Klann first argues that the rates charged by Fancher's attorneys are unreasonable. The burden is on the fee applicant to "produce satisfactory evidence - in addition to the attorney's own affidavits - that the requested rates are in line with those prevailing in the community for similar services by lawyers of reasonably comparable skill, experience and reputation." Blum v. Stenson , 465 U.S. 886, 895 n.11 (1984). Fancher requests reimbursement at hourly rates ranging from $225 to $650 for counsel and $125 for paralegals. See Bennett Aff. Ex. 6, at 38. Similar rates have been determined to be reasonable for excessive force cases in this district. See Madison v. Willis, No. 09-930, 2011 WL 851479, at *1 (D. Minn. Mar. 9, 2011) (approving rates ranging from $180 to $600 per hour for attorneys and $100 to $125 hours for paralegals); King v. Turner, No. 05-388 , 2007 WL 1219308, at *2 (D. Minn. Apr. 24, 2007) (approving $500 hourly rate). The rates are further supported by affidavits from local lawyers experienced with fee petitions in excessive force and other civil rights actions. See Kaster Decl. ¶ 12; O'Neill Aff. at 4. As a result, the court finds that the requested rates are reasonable, and a reduction is not warranted on this basis.
Klann next argues that the fee request should be reduced to account for vague billing entries. Imprecise billing may warrant a reduction where the court cannot adequately review the fee application for excessive, redundant, or otherwise unnecessary hours. H.J. Inc. v. Flygt Corp. , 925 F.2d 257, 260 (8th Cir. 1991). The invoices submitted by Fancher's counsel include entries such as "Office conference, " "Exchange emails, " and "Trial preparation." See McLaren Decl. Ex. C. Because such entries do not identify the purpose underlying those tasks, the court cannot determine whether that time was reasonably spent or was related to Fancher's successful excessive force claim. See Flygt , 925 F.2d at 260 (reducing fee award where entries for "legal research, " "trial prep, " and "met w/client" prevented the court from determining whether those tasks related to the claims on which plaintiff prevailed). The court, however, can reasonably ascertain the purpose underlying some of the tasks by reviewing them in the context of more specific entries in the record. The court was unable to do so with respect to $31, 652.50 of the fees, and it reduces the award accordingly.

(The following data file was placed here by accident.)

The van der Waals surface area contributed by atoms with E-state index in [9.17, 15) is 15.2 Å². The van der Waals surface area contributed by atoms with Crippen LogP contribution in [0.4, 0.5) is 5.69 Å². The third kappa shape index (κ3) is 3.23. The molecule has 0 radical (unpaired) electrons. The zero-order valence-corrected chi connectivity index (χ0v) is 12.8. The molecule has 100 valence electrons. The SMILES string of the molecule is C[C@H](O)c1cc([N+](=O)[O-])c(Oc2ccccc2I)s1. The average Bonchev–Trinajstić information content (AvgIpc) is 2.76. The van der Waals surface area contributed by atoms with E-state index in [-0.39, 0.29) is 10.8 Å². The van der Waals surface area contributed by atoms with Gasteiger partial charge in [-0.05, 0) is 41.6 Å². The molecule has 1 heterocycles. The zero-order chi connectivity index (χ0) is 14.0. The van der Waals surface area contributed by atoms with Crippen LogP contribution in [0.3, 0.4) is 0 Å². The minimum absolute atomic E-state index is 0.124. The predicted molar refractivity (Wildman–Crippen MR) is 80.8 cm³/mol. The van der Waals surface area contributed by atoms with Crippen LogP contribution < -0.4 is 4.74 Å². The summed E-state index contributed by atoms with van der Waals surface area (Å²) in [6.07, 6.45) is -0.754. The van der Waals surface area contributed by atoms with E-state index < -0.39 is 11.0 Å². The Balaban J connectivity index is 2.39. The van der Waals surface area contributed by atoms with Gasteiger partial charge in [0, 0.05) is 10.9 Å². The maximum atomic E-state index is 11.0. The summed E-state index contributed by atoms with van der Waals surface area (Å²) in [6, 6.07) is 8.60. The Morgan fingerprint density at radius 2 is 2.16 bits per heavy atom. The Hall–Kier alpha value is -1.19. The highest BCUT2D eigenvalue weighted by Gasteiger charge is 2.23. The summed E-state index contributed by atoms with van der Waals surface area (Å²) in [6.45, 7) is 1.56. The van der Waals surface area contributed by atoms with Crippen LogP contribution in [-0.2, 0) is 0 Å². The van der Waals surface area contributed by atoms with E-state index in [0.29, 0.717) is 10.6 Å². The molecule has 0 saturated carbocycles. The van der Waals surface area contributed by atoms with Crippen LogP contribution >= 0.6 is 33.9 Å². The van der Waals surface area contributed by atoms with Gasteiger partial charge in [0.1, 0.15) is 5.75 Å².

Klann next argues that the fee request should be reduced by $39, 955.00 to account for excessive and redundant billing. Specifically, Klann argues that it was unreasonable for two attorneys to prepare for and attend certain depositions, review various pleadings and other documents, and prepare for motions and trial. See McLaren Decl. Ex. E. Although this dispute did not involve particularly complex legal or factual issues, the court does not find that it was unreasonable for Fancher's counsel to staff certain tasks with multiple attorneys. As noted by Fancher, it is common practice in civil rights cases for two attorneys to participate in depositions, motion practice, and trial. Indeed, Fancher's success can be attributed in part to these staffing decisions. The court, however, does find some inefficiencies in the billing record. In particular, the invoices reflect an inordinate amount of time spent on conferencing, email exchanges, and other correspondence between counsel. Although collaboration was certainly necessary to succeed in this action, the court finds that a modest five percent reduction is warranted for over-conferencing. As a result, the court reduces the award by an additional $16, 638.94.